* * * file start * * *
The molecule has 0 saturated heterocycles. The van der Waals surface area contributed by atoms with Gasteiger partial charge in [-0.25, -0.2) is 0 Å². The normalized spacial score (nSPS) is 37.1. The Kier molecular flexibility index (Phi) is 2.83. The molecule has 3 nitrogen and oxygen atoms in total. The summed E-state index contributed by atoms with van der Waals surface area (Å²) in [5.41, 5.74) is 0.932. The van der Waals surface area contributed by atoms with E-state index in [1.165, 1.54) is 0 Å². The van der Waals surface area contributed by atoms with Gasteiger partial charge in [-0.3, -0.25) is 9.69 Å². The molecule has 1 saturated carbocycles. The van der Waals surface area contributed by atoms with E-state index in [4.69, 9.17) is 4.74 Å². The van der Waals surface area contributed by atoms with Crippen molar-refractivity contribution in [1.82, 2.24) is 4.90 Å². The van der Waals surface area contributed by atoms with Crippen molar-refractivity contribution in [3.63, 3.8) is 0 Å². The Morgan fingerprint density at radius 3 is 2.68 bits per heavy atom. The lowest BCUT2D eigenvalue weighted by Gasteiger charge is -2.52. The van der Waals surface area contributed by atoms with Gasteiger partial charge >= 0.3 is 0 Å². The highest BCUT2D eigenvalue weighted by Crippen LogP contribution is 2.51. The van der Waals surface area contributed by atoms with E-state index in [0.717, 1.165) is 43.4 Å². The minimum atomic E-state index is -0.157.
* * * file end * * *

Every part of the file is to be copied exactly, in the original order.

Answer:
The molecule has 0 saturated heterocycles. The van der Waals surface area contributed by atoms with Gasteiger partial charge in [-0.25, -0.2) is 0 Å². The normalized spacial score (nSPS) is 37.1. The Kier molecular flexibility index (Phi) is 2.83. The molecule has 3 nitrogen and oxygen atoms in total. The summed E-state index contributed by atoms with van der Waals surface area (Å²) in [5.41, 5.74) is 0.932. The van der Waals surface area contributed by atoms with E-state index in [1.165, 1.54) is 0 Å². The van der Waals surface area contributed by atoms with Gasteiger partial charge in [-0.3, -0.25) is 9.69 Å². The molecule has 1 saturated carbocycles. The van der Waals surface area contributed by atoms with E-state index in [4.69, 9.17) is 4.74 Å². The van der Waals surface area contributed by atoms with Crippen molar-refractivity contribution in [1.82, 2.24) is 4.90 Å². The van der Waals surface area contributed by atoms with Crippen molar-refractivity contribution in [3.63, 3.8) is 0 Å². The Morgan fingerprint density at radius 3 is 2.68 bits per heavy atom. The lowest BCUT2D eigenvalue weighted by Gasteiger charge is -2.52. The van der Waals surface area contributed by atoms with Gasteiger partial charge >= 0.3 is 0 Å². The highest BCUT2D eigenvalue weighted by Crippen LogP contribution is 2.51. The van der Waals surface area contributed by atoms with E-state index in [0.717, 1.165) is 43.4 Å². The minimum atomic E-state index is -0.157.